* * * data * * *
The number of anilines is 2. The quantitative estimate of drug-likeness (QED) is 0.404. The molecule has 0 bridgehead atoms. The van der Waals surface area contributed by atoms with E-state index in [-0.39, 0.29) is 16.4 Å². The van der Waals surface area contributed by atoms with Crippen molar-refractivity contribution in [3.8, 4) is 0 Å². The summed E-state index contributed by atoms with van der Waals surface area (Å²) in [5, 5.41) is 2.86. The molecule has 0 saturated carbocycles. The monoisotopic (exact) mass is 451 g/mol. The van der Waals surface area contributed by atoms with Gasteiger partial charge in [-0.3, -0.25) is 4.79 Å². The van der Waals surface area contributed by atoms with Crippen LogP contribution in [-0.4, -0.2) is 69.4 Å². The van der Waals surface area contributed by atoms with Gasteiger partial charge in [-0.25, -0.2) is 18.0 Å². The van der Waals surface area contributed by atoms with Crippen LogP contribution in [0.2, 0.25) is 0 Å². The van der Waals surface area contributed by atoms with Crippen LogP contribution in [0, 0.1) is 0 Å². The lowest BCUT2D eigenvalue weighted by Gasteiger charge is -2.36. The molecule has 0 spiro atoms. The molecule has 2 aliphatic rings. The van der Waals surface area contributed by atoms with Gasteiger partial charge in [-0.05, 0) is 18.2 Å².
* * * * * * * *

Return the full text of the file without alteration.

The number of anilines is 2. The quantitative estimate of drug-likeness (QED) is 0.404. The molecule has 0 bridgehead atoms. The van der Waals surface area contributed by atoms with E-state index in [-0.39, 0.29) is 16.4 Å². The van der Waals surface area contributed by atoms with Crippen molar-refractivity contribution in [3.8, 4) is 0 Å². The summed E-state index contributed by atoms with van der Waals surface area (Å²) in [5, 5.41) is 2.86. The molecule has 0 saturated carbocycles. The monoisotopic (exact) mass is 451 g/mol. The van der Waals surface area contributed by atoms with Gasteiger partial charge in [-0.3, -0.25) is 4.79 Å². The van der Waals surface area contributed by atoms with Crippen LogP contribution in [-0.4, -0.2) is 69.4 Å². The van der Waals surface area contributed by atoms with Gasteiger partial charge in [-0.25, -0.2) is 18.0 Å². The van der Waals surface area contributed by atoms with Crippen LogP contribution in [0.2, 0.25) is 0 Å². The van der Waals surface area contributed by atoms with Crippen LogP contribution in [0, 0.1) is 0 Å². The lowest BCUT2D eigenvalue weighted by Gasteiger charge is -2.36. The molecule has 0 spiro atoms. The molecule has 2 aliphatic rings. The van der Waals surface area contributed by atoms with Gasteiger partial charge in [-0.05, 0) is 18.2 Å².